From Joe Queenan’s essay, “Why Not the Worst?” in the New York Times Book Review, May 6, 2007:
Most of us are familiar with people who make a fetish out of quality: They read only good books, they see only good movies, they listen only to good music, they discuss politics only with good people, and they’re not shy about letting you know it. They think this makes them smarter and better than everybody else, but it doesn’t. It makes them mean and overly judgmental and miserly, as if taking 15 minutes to flip through “The Da Vinci Code” is a crime so monstrous, an offense in such flagrant violation of the sacred laws of intellectual time-management, that they will be cast out into the darkness by the Keepers of the Cultural Flame. In these people’s view, any time spent reading a bad book can never be recovered. They also act as if the rest of humanity is watching their time sheets.
And the antidote to that? Here’s a story that the 19th century British music critic Henry Chorley told, in his book Thirty Years’ Musical Recollections. He’s writing about Donizetti’s The Daughter of the Regiment, a work that, as he says, has gained universal acceptance [and] has established itself as among the brightest and the last of comic Italian operas. There is a careless gaiety amounting to merriment — there is a frankness, always military, never vulgar — in this music.
One might fancy it to have been thrown off during some sunny period of high spirits, when the well-spring of melody was in a sparkling humour. It is slight, it is familiar, it is catching — it is everything that pedants find easy to condemn.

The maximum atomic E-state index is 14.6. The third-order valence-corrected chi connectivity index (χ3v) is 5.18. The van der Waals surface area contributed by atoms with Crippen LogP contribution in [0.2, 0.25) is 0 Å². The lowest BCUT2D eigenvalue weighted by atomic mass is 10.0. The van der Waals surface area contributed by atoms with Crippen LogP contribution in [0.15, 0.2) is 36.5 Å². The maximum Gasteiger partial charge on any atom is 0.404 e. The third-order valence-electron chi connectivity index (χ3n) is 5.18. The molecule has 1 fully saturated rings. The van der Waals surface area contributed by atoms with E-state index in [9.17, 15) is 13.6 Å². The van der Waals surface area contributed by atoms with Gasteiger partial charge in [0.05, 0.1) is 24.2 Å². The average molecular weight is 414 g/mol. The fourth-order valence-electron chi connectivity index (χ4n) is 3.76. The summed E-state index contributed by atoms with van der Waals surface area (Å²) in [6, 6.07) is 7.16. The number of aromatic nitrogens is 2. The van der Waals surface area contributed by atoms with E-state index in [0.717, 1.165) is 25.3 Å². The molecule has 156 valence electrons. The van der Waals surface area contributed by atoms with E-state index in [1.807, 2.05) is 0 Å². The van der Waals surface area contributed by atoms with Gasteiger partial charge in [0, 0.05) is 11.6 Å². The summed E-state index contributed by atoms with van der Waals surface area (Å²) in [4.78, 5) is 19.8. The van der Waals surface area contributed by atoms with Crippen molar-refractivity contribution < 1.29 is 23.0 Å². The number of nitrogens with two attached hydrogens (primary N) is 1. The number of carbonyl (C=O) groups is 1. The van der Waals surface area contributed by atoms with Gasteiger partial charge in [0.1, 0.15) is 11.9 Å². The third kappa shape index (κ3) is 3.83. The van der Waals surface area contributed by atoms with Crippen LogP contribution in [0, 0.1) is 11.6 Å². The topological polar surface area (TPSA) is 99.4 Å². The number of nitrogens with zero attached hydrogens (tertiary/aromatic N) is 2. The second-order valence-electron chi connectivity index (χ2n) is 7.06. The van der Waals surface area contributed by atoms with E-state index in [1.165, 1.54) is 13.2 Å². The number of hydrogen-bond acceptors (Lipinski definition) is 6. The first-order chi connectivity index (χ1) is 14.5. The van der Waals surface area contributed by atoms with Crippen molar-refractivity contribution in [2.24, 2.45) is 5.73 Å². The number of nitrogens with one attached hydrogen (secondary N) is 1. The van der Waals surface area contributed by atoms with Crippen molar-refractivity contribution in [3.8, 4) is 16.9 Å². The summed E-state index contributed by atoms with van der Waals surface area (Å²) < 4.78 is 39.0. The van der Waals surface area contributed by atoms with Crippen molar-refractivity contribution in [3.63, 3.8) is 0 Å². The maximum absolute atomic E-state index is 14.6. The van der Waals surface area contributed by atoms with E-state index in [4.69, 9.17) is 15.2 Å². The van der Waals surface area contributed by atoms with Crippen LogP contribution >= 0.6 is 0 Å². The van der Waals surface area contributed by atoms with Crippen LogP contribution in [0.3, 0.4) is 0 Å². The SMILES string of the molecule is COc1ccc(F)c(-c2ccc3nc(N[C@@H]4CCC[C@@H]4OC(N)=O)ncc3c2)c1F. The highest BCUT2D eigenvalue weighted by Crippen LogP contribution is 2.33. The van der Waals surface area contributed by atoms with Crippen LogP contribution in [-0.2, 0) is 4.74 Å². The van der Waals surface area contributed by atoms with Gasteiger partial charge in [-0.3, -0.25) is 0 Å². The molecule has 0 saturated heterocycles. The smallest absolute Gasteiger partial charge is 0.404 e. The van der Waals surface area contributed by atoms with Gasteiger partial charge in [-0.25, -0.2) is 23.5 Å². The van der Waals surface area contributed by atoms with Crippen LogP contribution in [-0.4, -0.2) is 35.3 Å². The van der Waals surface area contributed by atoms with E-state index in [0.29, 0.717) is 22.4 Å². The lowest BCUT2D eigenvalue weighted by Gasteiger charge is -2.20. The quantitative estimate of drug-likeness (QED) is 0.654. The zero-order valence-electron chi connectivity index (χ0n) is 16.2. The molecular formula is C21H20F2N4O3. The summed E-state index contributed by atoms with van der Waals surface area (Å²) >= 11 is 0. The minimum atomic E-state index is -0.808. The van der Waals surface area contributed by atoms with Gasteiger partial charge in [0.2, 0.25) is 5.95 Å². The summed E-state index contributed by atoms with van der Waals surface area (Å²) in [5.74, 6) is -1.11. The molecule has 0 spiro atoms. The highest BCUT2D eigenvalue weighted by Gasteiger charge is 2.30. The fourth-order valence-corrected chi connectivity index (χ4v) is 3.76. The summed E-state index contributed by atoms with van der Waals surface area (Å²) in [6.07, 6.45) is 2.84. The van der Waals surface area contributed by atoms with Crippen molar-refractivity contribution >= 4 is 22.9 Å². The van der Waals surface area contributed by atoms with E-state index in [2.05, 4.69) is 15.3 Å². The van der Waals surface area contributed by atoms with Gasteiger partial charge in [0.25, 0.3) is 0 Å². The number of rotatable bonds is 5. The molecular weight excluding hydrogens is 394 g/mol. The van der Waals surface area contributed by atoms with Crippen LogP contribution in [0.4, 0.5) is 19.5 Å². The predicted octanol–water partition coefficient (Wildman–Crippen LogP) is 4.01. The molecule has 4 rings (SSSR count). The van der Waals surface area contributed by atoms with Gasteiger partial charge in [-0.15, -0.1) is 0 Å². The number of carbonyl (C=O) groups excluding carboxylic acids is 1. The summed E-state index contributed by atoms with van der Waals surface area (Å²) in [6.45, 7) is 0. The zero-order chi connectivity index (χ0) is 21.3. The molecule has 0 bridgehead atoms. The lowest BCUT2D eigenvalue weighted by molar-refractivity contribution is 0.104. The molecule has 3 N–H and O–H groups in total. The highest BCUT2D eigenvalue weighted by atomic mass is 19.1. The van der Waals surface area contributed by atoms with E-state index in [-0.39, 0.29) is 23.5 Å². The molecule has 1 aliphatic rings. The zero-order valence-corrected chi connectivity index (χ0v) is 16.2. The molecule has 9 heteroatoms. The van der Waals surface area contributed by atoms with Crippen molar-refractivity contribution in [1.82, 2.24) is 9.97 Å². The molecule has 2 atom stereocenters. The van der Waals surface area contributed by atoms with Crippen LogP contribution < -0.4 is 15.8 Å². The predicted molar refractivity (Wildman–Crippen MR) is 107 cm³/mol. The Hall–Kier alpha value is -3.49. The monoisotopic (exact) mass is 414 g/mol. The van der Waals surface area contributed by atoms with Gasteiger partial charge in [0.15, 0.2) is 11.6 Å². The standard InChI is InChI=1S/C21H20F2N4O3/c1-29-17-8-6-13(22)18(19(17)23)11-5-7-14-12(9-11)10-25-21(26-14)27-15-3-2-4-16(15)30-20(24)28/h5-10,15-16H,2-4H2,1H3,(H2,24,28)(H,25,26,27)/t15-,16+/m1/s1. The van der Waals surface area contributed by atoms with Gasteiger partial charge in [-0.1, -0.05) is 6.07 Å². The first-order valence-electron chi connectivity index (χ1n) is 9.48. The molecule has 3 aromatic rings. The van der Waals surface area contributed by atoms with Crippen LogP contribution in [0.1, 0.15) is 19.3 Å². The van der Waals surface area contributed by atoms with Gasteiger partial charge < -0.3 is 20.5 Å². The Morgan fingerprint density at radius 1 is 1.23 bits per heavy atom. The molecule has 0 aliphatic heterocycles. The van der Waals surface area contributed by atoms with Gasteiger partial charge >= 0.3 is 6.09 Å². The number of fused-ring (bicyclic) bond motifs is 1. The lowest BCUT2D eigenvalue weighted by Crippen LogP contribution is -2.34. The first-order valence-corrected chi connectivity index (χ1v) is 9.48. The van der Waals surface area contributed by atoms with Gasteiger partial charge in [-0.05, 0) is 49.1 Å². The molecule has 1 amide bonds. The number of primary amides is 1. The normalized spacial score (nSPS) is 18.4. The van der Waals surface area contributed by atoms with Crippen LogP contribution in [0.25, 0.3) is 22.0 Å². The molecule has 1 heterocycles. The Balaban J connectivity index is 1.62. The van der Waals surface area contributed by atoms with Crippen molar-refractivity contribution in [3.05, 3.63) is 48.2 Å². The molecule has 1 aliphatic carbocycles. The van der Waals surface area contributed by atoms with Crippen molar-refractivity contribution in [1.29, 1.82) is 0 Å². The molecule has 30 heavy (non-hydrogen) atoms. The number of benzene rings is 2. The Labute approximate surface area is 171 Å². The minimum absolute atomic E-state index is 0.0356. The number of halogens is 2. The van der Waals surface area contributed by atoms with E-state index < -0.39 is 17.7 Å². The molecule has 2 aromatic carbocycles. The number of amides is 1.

I happened once in London to hear it laid hold of by a party of such connoisseurs, including more than one composer, who would have found it hard to write eight bars having the faintest echo of hilarity in them. Some were decrying it, too, for the poor reason of anticipating the presumed censure of the one Genius of the company. This was Mendelssohn. He let them rail their fill for a while, saying nothing. Then he began to move restlessly on his chair. “Well, I don’t know,” said he, at last; “I am afraid I like it. I think it very pretty — it is so merry.” Then, bursting into one of those fits of hearty gaiety which lit up his beautiful countenance in a manner never to be forgotten, “Do you know,” said he, “I should like to have written it myself.”
The dismay and wonderment of the classicists, who had made sure of his support, were truly droll.